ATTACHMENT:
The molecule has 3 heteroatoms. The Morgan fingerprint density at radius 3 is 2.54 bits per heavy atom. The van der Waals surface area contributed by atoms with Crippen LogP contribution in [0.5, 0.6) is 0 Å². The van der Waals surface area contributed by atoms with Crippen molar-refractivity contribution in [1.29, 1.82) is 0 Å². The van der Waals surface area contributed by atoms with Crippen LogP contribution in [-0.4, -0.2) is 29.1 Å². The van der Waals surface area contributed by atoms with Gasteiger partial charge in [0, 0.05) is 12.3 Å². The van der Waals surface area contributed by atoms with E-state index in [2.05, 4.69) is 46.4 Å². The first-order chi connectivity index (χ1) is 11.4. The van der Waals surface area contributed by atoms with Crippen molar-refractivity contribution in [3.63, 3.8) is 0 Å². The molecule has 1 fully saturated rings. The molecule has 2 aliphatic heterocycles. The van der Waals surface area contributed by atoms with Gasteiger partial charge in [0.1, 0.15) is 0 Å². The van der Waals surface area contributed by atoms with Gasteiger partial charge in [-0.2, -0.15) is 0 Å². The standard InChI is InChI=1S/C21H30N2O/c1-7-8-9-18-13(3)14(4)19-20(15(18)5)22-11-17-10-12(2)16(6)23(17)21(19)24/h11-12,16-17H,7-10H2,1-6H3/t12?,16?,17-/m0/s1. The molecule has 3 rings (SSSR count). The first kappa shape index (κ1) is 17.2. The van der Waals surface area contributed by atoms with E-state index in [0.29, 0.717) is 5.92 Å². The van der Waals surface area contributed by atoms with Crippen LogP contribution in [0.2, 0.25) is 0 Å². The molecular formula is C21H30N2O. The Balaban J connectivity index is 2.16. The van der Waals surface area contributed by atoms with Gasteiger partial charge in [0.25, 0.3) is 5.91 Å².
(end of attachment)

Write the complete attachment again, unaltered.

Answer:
The molecule has 3 heteroatoms. The Morgan fingerprint density at radius 3 is 2.54 bits per heavy atom. The van der Waals surface area contributed by atoms with Crippen LogP contribution in [0.5, 0.6) is 0 Å². The van der Waals surface area contributed by atoms with Crippen molar-refractivity contribution in [1.29, 1.82) is 0 Å². The van der Waals surface area contributed by atoms with Crippen LogP contribution in [-0.4, -0.2) is 29.1 Å². The van der Waals surface area contributed by atoms with Gasteiger partial charge in [0, 0.05) is 12.3 Å². The van der Waals surface area contributed by atoms with E-state index in [2.05, 4.69) is 46.4 Å². The first-order chi connectivity index (χ1) is 11.4. The van der Waals surface area contributed by atoms with Crippen molar-refractivity contribution in [3.63, 3.8) is 0 Å². The molecule has 1 fully saturated rings. The molecule has 2 aliphatic heterocycles. The van der Waals surface area contributed by atoms with Gasteiger partial charge in [0.1, 0.15) is 0 Å². The van der Waals surface area contributed by atoms with Gasteiger partial charge in [-0.2, -0.15) is 0 Å². The standard InChI is InChI=1S/C21H30N2O/c1-7-8-9-18-13(3)14(4)19-20(15(18)5)22-11-17-10-12(2)16(6)23(17)21(19)24/h11-12,16-17H,7-10H2,1-6H3/t12?,16?,17-/m0/s1. The molecule has 3 rings (SSSR count). The first kappa shape index (κ1) is 17.2. The van der Waals surface area contributed by atoms with E-state index in [0.29, 0.717) is 5.92 Å². The van der Waals surface area contributed by atoms with Crippen LogP contribution in [0.2, 0.25) is 0 Å². The molecular formula is C21H30N2O. The Balaban J connectivity index is 2.16. The van der Waals surface area contributed by atoms with Gasteiger partial charge in [0.25, 0.3) is 5.91 Å².